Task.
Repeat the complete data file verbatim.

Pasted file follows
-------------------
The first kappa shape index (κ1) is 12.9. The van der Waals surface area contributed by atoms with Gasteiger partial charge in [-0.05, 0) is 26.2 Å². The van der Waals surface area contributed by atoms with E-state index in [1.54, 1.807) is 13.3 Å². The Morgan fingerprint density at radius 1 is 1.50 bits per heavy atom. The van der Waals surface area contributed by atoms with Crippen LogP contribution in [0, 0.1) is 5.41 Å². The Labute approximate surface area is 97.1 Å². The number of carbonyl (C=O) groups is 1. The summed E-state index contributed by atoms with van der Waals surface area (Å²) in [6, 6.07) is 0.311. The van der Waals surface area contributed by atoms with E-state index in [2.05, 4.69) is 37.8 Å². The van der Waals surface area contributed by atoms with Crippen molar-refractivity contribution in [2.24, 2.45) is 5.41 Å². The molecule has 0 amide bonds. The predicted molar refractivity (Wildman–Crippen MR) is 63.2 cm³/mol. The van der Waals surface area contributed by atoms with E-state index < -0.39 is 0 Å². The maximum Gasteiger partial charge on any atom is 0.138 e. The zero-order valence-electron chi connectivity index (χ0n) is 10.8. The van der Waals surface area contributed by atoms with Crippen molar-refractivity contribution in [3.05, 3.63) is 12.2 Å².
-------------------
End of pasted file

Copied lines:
The first kappa shape index (κ1) is 12.9. The van der Waals surface area contributed by atoms with Gasteiger partial charge in [-0.05, 0) is 26.2 Å². The van der Waals surface area contributed by atoms with E-state index in [1.54, 1.807) is 13.3 Å². The Morgan fingerprint density at radius 1 is 1.50 bits per heavy atom. The van der Waals surface area contributed by atoms with Crippen LogP contribution in [0, 0.1) is 5.41 Å². The Labute approximate surface area is 97.1 Å². The number of carbonyl (C=O) groups is 1. The summed E-state index contributed by atoms with van der Waals surface area (Å²) in [6, 6.07) is 0.311. The van der Waals surface area contributed by atoms with E-state index in [2.05, 4.69) is 37.8 Å². The van der Waals surface area contributed by atoms with Crippen molar-refractivity contribution in [2.24, 2.45) is 5.41 Å². The molecule has 0 amide bonds. The predicted molar refractivity (Wildman–Crippen MR) is 63.2 cm³/mol. The van der Waals surface area contributed by atoms with E-state index < -0.39 is 0 Å². The maximum Gasteiger partial charge on any atom is 0.138 e. The zero-order valence-electron chi connectivity index (χ0n) is 10.8. The van der Waals surface area contributed by atoms with Crippen molar-refractivity contribution in [3.05, 3.63) is 12.2 Å².